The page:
What’s this: another detective game? After making pledges to the crowdfunding campaigns for two upcoming titles last month and then being interested by another during an online event a couple of weeks ago, a further entry in the genre has been added to my wishlist.
First, I became a Kickstarter backer for pixelated point-and-click Chinatown Detective Agency by General Interactive Co. and cyberpunk RPG Gamdec by Anshar Studios on the same day in April. Then I watched a live broadcast by Mi’pu’mi Games about the recent release of their mystery adventure The Flower Collectors during LudoNarraCon. And now, after having the opportunity to play a demo for Ring of Fire during the expo, I’m looking forward to hitting the streets of New London for a gritty detective thriller.
Far Few Giants’ project caught my eye for several reasons. It’s obvious that I really enjoy games of this type, but there was something about this one which made it feel far more serious than some of the others I’ve come across. When I started up the demo and saw a message advising that it would require real detective work and was meant to be played with pen-and-paper because not all clues were obvious or would be repeated, I knew this would be exactly the sort of thing which deserved a spot on my wishlist.
The game kicks off as you and your new partner Nacir head towards a bloody crime scene. It’s clear that you aren’t exactly enthralled by his presence and would rather be anywhere than in a car with him. Searching for the case number in the database reveals the address you need to get to and entering this in your SatNav takes you straight there. You can see Senior Detective Grosvenor’s thoughts on-screen and wonder what on earth is going to happen when you find out you’re ‘hellbound for the shitshow that ended her career’.
There were two things that struck me about Ring of Fire immediately. First was that Nacir was wearing a deer mask; as I progressed through the demo, I discovered that it was normal for people to don these in 2062 and most individuals had a legitimate alter-ego. It wasn’t made entirely clear how this element fits into the storyline but it gave the impression that everyone leads double lives. The fact that Grosvenor refuses to conform and wear a mask makes her seem like even more of a stubborn badass.
Next was the art-style: who knew that walking into a murder scene would be so visually pleasing? The game has a very modern look that’s almost like a retro version of the future, and blood spilled over the carpet of a South London apartment in attractive swirls. The lack of detail in objects and faces just adds to the impression that everybody is hiding a secret under a shiny façade and it had the effect of making me concentrate more fully on what the characters were saying, as I really wanted to figure them out.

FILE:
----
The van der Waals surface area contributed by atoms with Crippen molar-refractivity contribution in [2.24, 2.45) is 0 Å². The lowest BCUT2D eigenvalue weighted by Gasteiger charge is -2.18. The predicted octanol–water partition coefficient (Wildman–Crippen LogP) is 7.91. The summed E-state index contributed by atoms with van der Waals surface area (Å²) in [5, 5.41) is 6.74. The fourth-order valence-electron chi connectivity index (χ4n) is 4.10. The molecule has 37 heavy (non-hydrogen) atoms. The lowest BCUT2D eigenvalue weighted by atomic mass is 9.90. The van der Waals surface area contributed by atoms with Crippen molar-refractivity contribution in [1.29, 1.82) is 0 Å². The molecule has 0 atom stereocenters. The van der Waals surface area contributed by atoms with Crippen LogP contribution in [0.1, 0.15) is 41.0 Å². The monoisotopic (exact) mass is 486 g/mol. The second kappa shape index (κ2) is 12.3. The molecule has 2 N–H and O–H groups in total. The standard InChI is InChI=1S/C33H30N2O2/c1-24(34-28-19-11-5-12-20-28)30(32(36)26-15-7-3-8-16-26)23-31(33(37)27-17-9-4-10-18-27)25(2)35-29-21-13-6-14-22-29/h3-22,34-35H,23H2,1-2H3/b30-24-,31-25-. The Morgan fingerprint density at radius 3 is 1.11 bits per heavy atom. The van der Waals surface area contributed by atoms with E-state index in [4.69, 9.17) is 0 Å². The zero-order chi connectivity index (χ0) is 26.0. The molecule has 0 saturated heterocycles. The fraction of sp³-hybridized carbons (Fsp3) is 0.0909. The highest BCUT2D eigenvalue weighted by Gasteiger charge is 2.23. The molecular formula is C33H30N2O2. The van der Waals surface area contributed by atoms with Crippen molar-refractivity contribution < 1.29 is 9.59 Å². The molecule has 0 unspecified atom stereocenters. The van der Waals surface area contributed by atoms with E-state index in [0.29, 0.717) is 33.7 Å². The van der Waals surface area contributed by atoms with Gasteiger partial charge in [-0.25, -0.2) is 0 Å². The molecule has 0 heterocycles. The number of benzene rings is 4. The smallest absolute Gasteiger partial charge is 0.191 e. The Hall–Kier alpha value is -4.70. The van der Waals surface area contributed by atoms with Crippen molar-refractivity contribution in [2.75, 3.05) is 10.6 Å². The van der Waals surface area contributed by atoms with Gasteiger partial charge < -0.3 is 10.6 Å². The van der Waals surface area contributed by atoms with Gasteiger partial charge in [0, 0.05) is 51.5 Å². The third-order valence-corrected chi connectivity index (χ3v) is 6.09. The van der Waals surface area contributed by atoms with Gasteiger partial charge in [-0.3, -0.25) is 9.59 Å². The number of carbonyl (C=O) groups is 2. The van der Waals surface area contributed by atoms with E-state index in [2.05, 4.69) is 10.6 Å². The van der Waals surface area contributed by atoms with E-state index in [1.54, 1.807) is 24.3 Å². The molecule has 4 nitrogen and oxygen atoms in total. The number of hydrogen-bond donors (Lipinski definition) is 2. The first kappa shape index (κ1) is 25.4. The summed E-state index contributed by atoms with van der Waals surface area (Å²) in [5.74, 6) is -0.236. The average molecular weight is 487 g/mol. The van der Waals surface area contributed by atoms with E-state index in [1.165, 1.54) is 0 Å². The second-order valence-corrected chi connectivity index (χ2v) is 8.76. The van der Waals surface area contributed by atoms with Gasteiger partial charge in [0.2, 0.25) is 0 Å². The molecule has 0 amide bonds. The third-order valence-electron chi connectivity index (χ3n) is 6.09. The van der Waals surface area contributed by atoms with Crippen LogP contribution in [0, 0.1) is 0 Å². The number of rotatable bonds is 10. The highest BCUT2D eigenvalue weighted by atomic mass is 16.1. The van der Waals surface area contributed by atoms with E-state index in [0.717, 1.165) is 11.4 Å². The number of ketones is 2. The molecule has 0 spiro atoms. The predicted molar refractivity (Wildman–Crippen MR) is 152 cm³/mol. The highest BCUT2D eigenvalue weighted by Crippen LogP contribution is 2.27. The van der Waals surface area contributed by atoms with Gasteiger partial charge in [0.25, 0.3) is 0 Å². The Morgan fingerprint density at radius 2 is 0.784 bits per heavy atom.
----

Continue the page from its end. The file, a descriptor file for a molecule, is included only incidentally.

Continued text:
A search around the rooms and a chat with a witness here gives a little insight into what has happened. Youth worker Zhenrong Lo (Zen) has been brutally murdered: a weird code is lasered across his chest, a certain appendage is nowhere to be found (ahem) and a wedding ring has been shoved onto his finger posthumously. A tablet left in the living room reveals some incriminating content about his life-style and a sunflower placed centrally within the blood on the floor is a clear sign of staging.
Using the information gathered, I was able to perform a search on the police database and make my way to a bar the victim had visited. A scan of the security footage didn’t find him however – maybe because he was wearing an unregistered mask for an alter-ego that nobody knew anything about. The witness at the apartment had mentioned Zen’s elusive wife so my next step was to try her. Perhaps I didn’t push her hard enough though, because I didn’t get much out of her other than tears.
It was at this point that I became stuck briefly. It felt as though I’d followed up on all the current leads but I must have missed something. Sure enough, going through the rooms again and re-checking the database gave me an address for Zen’s business partner, but a talk with him just made the situation even more mysterious. Why had his old school friend never met his wife? And why did his business partner say he had never met this friend, when apparently they’d all gone to college together?
The demo ended back in the victim’s apartment where I came across a clipping from a local news site which feature a photograph of him with a dozen children. One of them looked very familiar to a face on the tablet we’d found earlier, so if Zen didn’t have any kids then why did those holiday shots exist? As Grosvenor surmised that things weren’t getting any clearer and further questions came to my mind, a message from the developer appeared on screen to thank me for playing their prototype. Hopefully one day soon I’ll manage to catch the murderer.
Despite its stylised visuals, this project has such a gritty quality and I get the impression that whatever we find in the full release isn’t going to be happy. That’s not to say I’m not eager to play it however; having to keep a pen and paper close by to record clues was a nice touch and added to the pressure of the situation depicted in the game. The Steam page advises the case must be solved by text entry meaning that players won’t be able to brute force the puzzle, so I’m looking forward to pitting my wits against the Ring of Fire Killer.
It’s worth noting that Ring of Fire contains some dark subject matter including profanity and descriptions of extreme violence. But if you’re interested in finding out more, head over to the official website and give Far Few Giants a follow on Twitter.
Video game lover, Later Levels blogger and SpecialEffect volunteer. Big fan of wannabe pirates and fine leather jackets.